Syracuse celebrates with the Kingsnakes for Blue Wave’s 30th anniversary

All is bright on a Sunday night in the Syracuse city neighborhood of Eastwood.

All is bright on a Sunday night in the Syracuse city neighborhood of Eastwood.

Greg Spencer threw a party to celebrate the 30th anniversary of the union of the record label he started from his home in Baldwinsville and a pretty impressive band from the city of Syracuse, and the Syracuse showed up to party in a big way Sunday night at The Palace Theatre on James Street.

“My show started a little before the Kingsnakes did,” veteran radio host Dave Frisina said to begin the night from the stage, “and I’ve been a fan ever since.”

A proud Greg Spencer in the lobby of The Palace Theater.

A proud Greg Spencer in the lobby of The Palace Theatre.

So, too, were the 600 or so blues lovers who turned out on the cool and almost-snowy between-Christmas-and-New Year’s evening to hear the cherished music of the Syracuse band that helped Spencer’s Blue Wave Records label gain traction back then, selling vinyl as they toured backing national act John Lee Hooker around the world.

The core of the Kingsnakes, harp blower and vocalist Pete McMahon, guitarist and singer Terry Mulhauser and keyboard player Jerry Neely, owned the stage once more, delivering to their fans the depth and range of blues that lifted them in esteem three in esteem then and has fueled a reunion at the New York State Blues Festival in Clinton Square this past summer and again this winter’s night.

And the band plays to the crowded neighborhood house Sunday night, with Terry Mulhauser on guitar and Pete McMahon at the microphones leading the way.

And the band plays to the crowded neighborhood house Sunday night, with Terry Mulhauser on guitar and Pete McMahon at the microphones leading the way.

Steven T. Winston and Mark Tiffault “kicked it up” on bass and drums, as Mulhauser proclaimed at one point. Veteran Doyle, who helped in the studio back the day, added his wide and talented touch on keys and guitar, and Syracuse horn players Joe Carello and Frank Grosso punched up the party in the second set.

Blue Wave Records expanded from vinyl to CDs, of course, and Spencer brought both media to sell in the lobby.

Goods and greats for sale.

Goods and greats for sale.

He also grew his Blue Wave Records catalog to include Central New York and national artists, and there the product was on fine display.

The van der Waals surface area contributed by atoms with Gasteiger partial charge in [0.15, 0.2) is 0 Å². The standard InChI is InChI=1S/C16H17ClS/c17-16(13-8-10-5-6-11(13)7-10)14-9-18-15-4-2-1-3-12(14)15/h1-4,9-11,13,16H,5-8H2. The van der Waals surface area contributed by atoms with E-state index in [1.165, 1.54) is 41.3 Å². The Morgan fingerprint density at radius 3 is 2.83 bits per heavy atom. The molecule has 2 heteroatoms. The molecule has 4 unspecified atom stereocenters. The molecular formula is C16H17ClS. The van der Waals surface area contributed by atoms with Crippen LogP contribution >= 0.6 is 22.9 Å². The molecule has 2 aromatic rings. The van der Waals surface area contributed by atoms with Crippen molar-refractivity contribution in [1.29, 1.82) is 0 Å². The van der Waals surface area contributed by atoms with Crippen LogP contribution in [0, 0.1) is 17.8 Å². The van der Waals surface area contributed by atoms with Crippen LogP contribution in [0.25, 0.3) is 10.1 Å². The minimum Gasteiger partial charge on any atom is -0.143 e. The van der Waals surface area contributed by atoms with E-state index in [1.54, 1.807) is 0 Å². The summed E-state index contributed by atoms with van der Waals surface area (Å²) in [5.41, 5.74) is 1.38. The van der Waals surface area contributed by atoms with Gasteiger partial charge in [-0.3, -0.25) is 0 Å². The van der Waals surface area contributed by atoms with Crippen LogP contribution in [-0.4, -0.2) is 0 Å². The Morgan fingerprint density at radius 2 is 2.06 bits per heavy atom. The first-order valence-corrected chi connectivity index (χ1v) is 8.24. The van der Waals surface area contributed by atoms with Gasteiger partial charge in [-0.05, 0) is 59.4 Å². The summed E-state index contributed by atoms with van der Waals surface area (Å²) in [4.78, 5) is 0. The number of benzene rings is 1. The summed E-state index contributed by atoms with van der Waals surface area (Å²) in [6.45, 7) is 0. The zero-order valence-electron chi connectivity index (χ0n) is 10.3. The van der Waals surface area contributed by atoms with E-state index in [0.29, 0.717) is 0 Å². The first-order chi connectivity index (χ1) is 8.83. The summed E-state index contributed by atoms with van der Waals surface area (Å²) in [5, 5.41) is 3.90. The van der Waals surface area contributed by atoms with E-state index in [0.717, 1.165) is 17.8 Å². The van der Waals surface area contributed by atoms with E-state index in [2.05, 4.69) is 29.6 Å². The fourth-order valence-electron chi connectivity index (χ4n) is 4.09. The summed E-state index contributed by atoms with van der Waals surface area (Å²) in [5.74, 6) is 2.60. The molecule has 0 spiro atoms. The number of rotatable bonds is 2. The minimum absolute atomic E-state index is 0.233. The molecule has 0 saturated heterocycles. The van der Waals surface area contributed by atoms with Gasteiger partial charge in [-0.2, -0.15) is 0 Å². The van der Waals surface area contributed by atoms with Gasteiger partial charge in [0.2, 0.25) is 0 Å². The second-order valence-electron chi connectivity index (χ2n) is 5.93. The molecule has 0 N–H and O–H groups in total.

Kim Simmonds, Wales guitar star who grew up on that side of the pond where started the legendary blues band Savoy Brown but has lived some 30 miles north of Syracuse in Oswego County and been a friend and colleague of Spencer’s for a quarter-century now, was in The Palace for the celebration, too.

The sense of community ran deep. McMahon made sure to mention Syracuse-area players important to he and the band and music fans who’ve passed, Gary Goal and Kelly James, as well as international stars who left our world this year and giving so much, B.B. King and Johnny Winter.

Here’s a video I shot with my iPhone 6 of The Kingsnakes performing If You Can’t Get What You Want.

What music were you listening to 30 years ago? What musicians who’ve passed have you been listening to lately, and why? Which is your favorite band that you consider hometown, and why?

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19 thoughts on “Syracuse celebrates with the Kingsnakes for Blue Wave’s 30th anniversary

  1. I was listening to the same kind of music here, but I had not heard of the Kingsnakes before. I pretty much heard the blues artists rolling through Chicago or from Chicago.

    Also I was listening to the girl rockers like Pat B and Joan Jett, Scorps, Pink Floyd and whatever 80’s flashes they were playing in the clubs.

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  2. Cool blues. Let me see. 30 years ago, so 1985, I was listening to Phil Collins, Sting, Tears for Fear, Eurythmics, Hall & Oates, Simple Minds – that kind of stuff, well plus standby rock and roll, Led Zeppelin, Rush, Santana, Stevie Ray, Van Morrison. Mixed it up with my Dad’s love for Jazz, Ragtime and the Blues.

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